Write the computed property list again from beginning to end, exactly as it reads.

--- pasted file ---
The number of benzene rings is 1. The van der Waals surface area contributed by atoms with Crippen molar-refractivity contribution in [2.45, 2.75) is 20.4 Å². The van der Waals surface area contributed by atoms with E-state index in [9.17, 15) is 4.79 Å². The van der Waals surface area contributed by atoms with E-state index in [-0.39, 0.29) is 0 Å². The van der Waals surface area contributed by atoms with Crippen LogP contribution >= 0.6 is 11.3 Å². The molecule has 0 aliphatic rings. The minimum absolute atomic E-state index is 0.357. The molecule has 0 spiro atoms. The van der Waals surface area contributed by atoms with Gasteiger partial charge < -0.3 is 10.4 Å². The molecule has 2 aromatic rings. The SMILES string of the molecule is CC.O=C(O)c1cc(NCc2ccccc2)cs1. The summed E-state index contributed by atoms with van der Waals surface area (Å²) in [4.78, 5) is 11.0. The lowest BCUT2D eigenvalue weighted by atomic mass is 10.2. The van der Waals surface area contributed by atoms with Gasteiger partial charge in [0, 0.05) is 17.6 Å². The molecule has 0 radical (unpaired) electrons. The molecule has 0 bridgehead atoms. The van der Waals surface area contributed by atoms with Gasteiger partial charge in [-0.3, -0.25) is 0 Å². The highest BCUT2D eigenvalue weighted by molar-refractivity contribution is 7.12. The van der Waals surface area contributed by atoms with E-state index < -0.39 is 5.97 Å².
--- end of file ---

The number of benzene rings is 1. The van der Waals surface area contributed by atoms with Crippen molar-refractivity contribution in [2.45, 2.75) is 20.4 Å². The van der Waals surface area contributed by atoms with E-state index in [9.17, 15) is 4.79 Å². The van der Waals surface area contributed by atoms with E-state index in [-0.39, 0.29) is 0 Å². The van der Waals surface area contributed by atoms with Crippen LogP contribution >= 0.6 is 11.3 Å². The molecule has 0 aliphatic rings. The minimum absolute atomic E-state index is 0.357. The molecule has 0 spiro atoms. The van der Waals surface area contributed by atoms with Gasteiger partial charge < -0.3 is 10.4 Å². The molecule has 2 aromatic rings. The SMILES string of the molecule is CC.O=C(O)c1cc(NCc2ccccc2)cs1. The summed E-state index contributed by atoms with van der Waals surface area (Å²) in [4.78, 5) is 11.0. The lowest BCUT2D eigenvalue weighted by atomic mass is 10.2. The van der Waals surface area contributed by atoms with Gasteiger partial charge in [0, 0.05) is 17.6 Å². The molecule has 0 radical (unpaired) electrons. The molecule has 0 bridgehead atoms. The van der Waals surface area contributed by atoms with Gasteiger partial charge in [-0.3, -0.25) is 0 Å². The highest BCUT2D eigenvalue weighted by molar-refractivity contribution is 7.12. The van der Waals surface area contributed by atoms with E-state index < -0.39 is 5.97 Å².